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The Elementary Forms of Religious Life Paperback – June 1, 1995


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Product Details

  • Paperback: 464 pages
  • Publisher: Free Press; Reprint edition (June 1, 1995)
  • Language: English
  • ISBN-10: 0029079373
  • ISBN-13: 978-0029079379
  • Product Dimensions: 9.1 x 6.1 x 1.5 inches
  • Shipping Weight: 1.6 pounds (View shipping rates and policies)
  • Average Customer Review: 4.8 out of 5 stars  See all reviews (12 customer reviews)
  • Amazon Best Sellers Rank: #16,497 in Books (See Top 100 in Books)

Editorial Reviews

Language Notes

Text: English (translation)
Original Language: French --This text refers to an out of print or unavailable edition of this title.

About the Author

Emile Durkheim (1858-1917) founded the French school of sociology. In 1893 he created the Annee Sociologique, which he edited until 1913, and he wrote seminal texts including The Division of Labor in Society, Suicide, and The Rules of Sociological Method.

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Customer Reviews

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68 of 71 people found the following review helpful By Victoria Bowhill on June 12, 2000
Format: Paperback
This book is a sociological text written by Durkheim. One of the forefathers of Sociology, he believed that to study sociology you must identify social phenomena and then trace it to its origins to see how it came about. This for Durkheim was the only way to understand society.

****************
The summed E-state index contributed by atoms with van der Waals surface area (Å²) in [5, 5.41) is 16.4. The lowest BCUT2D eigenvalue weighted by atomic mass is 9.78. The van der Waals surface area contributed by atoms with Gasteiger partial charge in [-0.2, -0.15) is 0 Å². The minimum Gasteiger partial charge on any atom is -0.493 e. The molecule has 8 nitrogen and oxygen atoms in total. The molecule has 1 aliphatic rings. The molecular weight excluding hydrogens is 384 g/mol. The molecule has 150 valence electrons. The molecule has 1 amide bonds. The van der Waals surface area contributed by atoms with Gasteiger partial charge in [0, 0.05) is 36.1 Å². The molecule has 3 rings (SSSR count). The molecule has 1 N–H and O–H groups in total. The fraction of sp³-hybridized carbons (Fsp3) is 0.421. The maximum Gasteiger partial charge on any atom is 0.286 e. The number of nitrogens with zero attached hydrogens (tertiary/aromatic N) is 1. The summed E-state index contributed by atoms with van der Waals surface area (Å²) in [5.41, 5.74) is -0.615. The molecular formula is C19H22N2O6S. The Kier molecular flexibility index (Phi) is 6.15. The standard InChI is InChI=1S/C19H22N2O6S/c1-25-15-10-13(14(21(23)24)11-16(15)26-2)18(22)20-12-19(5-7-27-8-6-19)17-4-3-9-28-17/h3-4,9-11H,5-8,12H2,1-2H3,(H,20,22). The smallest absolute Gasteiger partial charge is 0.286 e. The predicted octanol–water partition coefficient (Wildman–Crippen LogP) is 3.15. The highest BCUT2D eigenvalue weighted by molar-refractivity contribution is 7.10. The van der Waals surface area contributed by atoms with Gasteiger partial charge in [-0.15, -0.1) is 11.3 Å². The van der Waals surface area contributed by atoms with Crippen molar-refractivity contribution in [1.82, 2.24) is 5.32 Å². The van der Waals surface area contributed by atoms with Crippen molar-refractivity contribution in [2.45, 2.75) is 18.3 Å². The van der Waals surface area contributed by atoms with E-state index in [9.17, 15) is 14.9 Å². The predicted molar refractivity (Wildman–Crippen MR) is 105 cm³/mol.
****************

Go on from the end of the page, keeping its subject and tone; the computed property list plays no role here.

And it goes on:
In this book he examines the origins of religion. He explains that religion develops from the collective feelings of security we gain from living in a group, and these feelings are very powerful and important to us. However, early tribes passed these feelings onto which ever object they were close to at the time of experiencing the emotions, or the most frequent object in their area. The object could include a plant, vegetable or an animal, which would then be represented in a carving of stone or wood and then worshipped. This for Durkheim is the beginning of totemism, the first religion.
He follows on to discuss how our first religion gave us an understanding of the world around us, our conception of space and time. For Durkheim 'the framework of our intelligence' is made up of the concepts of space, time, numbers and our existence, and they were born 'in religion'.
Durkheim's writing is suprisingly easy to read and very enjoyable. His examination of early societies gives much insight into their lives and how they understood the world to be. For anybody studying Durkheim, this book is a good topic area to concentrate on. However, for anybody interested in theology or in early societies, it is a fascinating read. I read this book as part of my degree course and, although I borrowed it from the library, even after my course has ended I am now buying my own copy to reread.
I recommend this book to a wide range of readers, not only those interested in sociology. Read it, you'll be suprised!
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17 of 20 people found the following review helpful By highduke on May 16, 2005
Format: Paperback